TV Programs

January - December 2003

Spies That Fly
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In the air war in Afghanistan, a 50-foot-wingspan plane known as the Predator flew high over Taliban positions, enabling U.S. commanders to direct lethal fire with pinpoint accuracy. What's different about Predator is that it flies by remote control, with no pilot on board to get in harm's way. In the wake of its success, the military is developing an incredible range of "smart" robotic planes, from tiny flyers that can fit in a pocket to soaring jets that fly halfway around the world. The next generation of pilotless planes will be capable of far more than aerial spying and in time may revolutionize the way we fight all future wars. In "Spies That Fly," NOVA presents the latest hot designs - including those from footage freshly released by the Pentagon - and reveals some newly declassified chapters from the exciting history of airborne spying.
Original broadcast date: 1/7/2003

Last Flight of Bomber 31
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A U.S. military team discovers the wreckage of a World War II bomber on the edge of a volcano in the remote wilderness of Kamchatka, Russia. Nearby are the remains of some of its crew. Who were these men and what was their role in the war? Is there any explanation for the crash? And what became of the missing crew members, listed as missing in action since 1944? Their families have had to live with decades of burning questions about the fate of their courageous sons—until now. Against a wild and hostile Russian wilderness, a team of aviation experts and forensic scientists sets out to reclaim an important piece of history and bring some much needed closure to seven American families.
Original broadcast date: 1/14/2003

Ancient Creature of the Deep
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The most famous "living fossil" is the coelacanth, a huge primitive fish once thought to have died out before the dinosaurs. NOVA tells the amazing story of its rediscovery in 1938, how live specimens were captured on video, and how new colonies of the ancient fish have recently been found, raising hopes for its continuing survival.
Original broadcast date: 1/21/2003

Battle of the X-Planes
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Two aviation giants, Lockheed Martin and Boeing, compete to build the next-generation fighter jet and win the largest government contract ever awarded. For more than five years, with unprecedented access from the Pentagon, NOVA followed the trials and tribulations of this neck-and-neck design war. The program gives a unique inside perspective on every phase of the competition, from design and assembly to the thrilling test flights and finally to the Pentagon's stunning announcement of the winner.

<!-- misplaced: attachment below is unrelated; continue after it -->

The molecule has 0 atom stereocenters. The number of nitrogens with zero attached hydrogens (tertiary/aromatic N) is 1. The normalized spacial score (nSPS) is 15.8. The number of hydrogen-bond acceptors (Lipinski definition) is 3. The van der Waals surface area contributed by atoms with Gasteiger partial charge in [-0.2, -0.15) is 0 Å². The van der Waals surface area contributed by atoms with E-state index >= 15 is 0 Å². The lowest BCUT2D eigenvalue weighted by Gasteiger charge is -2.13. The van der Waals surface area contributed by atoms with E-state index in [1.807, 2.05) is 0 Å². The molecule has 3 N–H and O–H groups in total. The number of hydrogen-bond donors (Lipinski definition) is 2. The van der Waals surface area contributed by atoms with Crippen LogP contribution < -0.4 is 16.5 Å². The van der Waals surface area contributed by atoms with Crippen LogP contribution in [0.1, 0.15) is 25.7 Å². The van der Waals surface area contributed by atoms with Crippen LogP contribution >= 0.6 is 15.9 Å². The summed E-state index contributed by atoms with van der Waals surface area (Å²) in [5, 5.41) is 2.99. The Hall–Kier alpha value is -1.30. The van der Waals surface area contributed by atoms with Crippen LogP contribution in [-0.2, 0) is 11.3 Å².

Original broadcast date: 2/4/2003

Mountain of Ice
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Mountaineers and scientists battle the snowy precipices of Antarctica's highest peak, the Vinson Massif. The film, shot in high-definition, is told through the voice of Jon Krakauer, mountaineer and bestselling author of Into Thin Air. His high-risk expedition to scale the icy peak is interwoven with the epic story of Scott and Amundsen's race to reach the South Pole in 1912. Krakauer examines why one team failed and the other succeeded, even as he battles with the challenge of conquering the unpredictable slopes of the southern continent's mightiest summit.
Original broadcast date: 2/11/2003

Lost Treasures of Tibet
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Mustang is a tiny kingdom barely touched by time, hemmed in by the world's tallest peaks along the northern border of Nepal. This speck of neglected land conceals a spectacular treasure from the past—the monastery of Thubchen, decorated with astonishingly intricate and expressive medieval wall paintings. Severely damaged by a leaking roof and stained by soot from the butter lamps of devout monks, the paintings are crumbling fast. Can a crack team of architects and art conservators save these priceless gems of Tibetan Buddhist art? Many local people want the images to be totally repainted, an act that they believe will restore their spiritual power. Shot inside a Shangri-La kingdom that has kept its secrets for centuries, this program explores the clash between the values of Western conservation and the beliefs that inspired the paintings.
Original broadcast date: 2/18/2003

Dirty Bomb
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This summer, an American Al Qaeda sympathizer, Jose Padilla, was arrested on suspicion of planning a "dirty bomb" attack on the United States. Suddenly, one of the ultimate nightmare terrorist scenarios seemed a step closer to reality. But few know what a dirty bomb really is or what devastation it could cause. In this important and timely film, NOVA explores beyond the alarming headlines to answer crucial questions: How easy is it to acquire materials and manufacture a dirty bomb? How does it differ from a conventional nuclear bomb, and how destructive would it be? And how can lives be saved if one should explode? The program dramatizes two credible attack scenarios based on sophisticated models developed by radiation experts. These models are then played out in two major cities, Washington and London, with results that are both frightening and sobering.
Original broadcast date: 3/25/2003

Deep Sea Invasion
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French biologist Alexandre Meinesz was diving in the Mediterranean when he spotted a strange blanket of bright green plants on the seabed. Meinesz was alarmed to find that the plants were toxic algae that were decimating marine life in the Mediterranean, but his findings were ignored for years by the scientific establishment. Nicknamed "killer algae," these organisms have since taken over thousands of acres of seabed, and no one knows how to stop them. Recently they appeared for the first time off the coast of California, and now U.S. officials are struggling to contain their spread up the coast of California.